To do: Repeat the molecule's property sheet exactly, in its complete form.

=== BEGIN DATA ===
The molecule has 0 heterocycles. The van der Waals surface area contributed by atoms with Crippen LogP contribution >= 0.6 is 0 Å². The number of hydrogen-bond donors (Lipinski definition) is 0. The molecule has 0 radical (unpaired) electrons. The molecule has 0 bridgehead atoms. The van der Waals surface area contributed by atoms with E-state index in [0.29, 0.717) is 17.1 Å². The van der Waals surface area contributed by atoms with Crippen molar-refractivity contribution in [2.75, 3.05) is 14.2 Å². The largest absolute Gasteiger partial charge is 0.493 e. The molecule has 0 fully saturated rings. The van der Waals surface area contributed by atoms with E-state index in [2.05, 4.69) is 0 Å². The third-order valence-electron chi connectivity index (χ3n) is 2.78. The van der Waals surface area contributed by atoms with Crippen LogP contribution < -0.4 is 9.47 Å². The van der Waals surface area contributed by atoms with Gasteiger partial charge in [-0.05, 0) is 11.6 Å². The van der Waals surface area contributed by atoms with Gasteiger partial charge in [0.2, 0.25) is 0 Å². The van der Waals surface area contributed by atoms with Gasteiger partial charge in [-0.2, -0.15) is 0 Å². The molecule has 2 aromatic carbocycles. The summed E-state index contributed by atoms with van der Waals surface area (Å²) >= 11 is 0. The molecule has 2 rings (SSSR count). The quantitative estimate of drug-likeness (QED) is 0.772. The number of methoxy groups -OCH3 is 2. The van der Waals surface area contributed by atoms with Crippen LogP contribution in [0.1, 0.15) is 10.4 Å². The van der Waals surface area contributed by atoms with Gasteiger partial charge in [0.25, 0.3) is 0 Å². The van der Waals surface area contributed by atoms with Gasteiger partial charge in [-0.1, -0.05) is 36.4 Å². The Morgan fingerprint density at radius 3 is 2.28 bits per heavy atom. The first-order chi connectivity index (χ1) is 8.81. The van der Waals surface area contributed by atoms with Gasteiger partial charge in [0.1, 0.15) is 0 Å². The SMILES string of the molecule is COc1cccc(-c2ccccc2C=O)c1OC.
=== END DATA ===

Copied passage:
The molecule has 0 heterocycles. The van der Waals surface area contributed by atoms with Crippen LogP contribution >= 0.6 is 0 Å². The number of hydrogen-bond donors (Lipinski definition) is 0. The molecule has 0 radical (unpaired) electrons. The molecule has 0 bridgehead atoms. The van der Waals surface area contributed by atoms with E-state index in [0.29, 0.717) is 17.1 Å². The van der Waals surface area contributed by atoms with Crippen molar-refractivity contribution in [2.75, 3.05) is 14.2 Å². The largest absolute Gasteiger partial charge is 0.493 e. The molecule has 0 fully saturated rings. The van der Waals surface area contributed by atoms with E-state index in [2.05, 4.69) is 0 Å². The third-order valence-electron chi connectivity index (χ3n) is 2.78. The van der Waals surface area contributed by atoms with Crippen LogP contribution < -0.4 is 9.47 Å². The van der Waals surface area contributed by atoms with Gasteiger partial charge in [-0.05, 0) is 11.6 Å². The van der Waals surface area contributed by atoms with Gasteiger partial charge in [0.2, 0.25) is 0 Å². The van der Waals surface area contributed by atoms with Gasteiger partial charge in [-0.2, -0.15) is 0 Å². The molecule has 2 aromatic carbocycles. The summed E-state index contributed by atoms with van der Waals surface area (Å²) >= 11 is 0. The molecule has 2 rings (SSSR count). The quantitative estimate of drug-likeness (QED) is 0.772. The number of methoxy groups -OCH3 is 2. The van der Waals surface area contributed by atoms with Crippen LogP contribution in [0.1, 0.15) is 10.4 Å². The van der Waals surface area contributed by atoms with Gasteiger partial charge in [0.25, 0.3) is 0 Å². The van der Waals surface area contributed by atoms with Gasteiger partial charge in [-0.1, -0.05) is 36.4 Å². The Morgan fingerprint density at radius 3 is 2.28 bits per heavy atom. The first-order chi connectivity index (χ1) is 8.81. The van der Waals surface area contributed by atoms with Gasteiger partial charge in [0.1, 0.15) is 0 Å². The SMILES string of the molecule is COc1cccc(-c2ccccc2C=O)c1OC.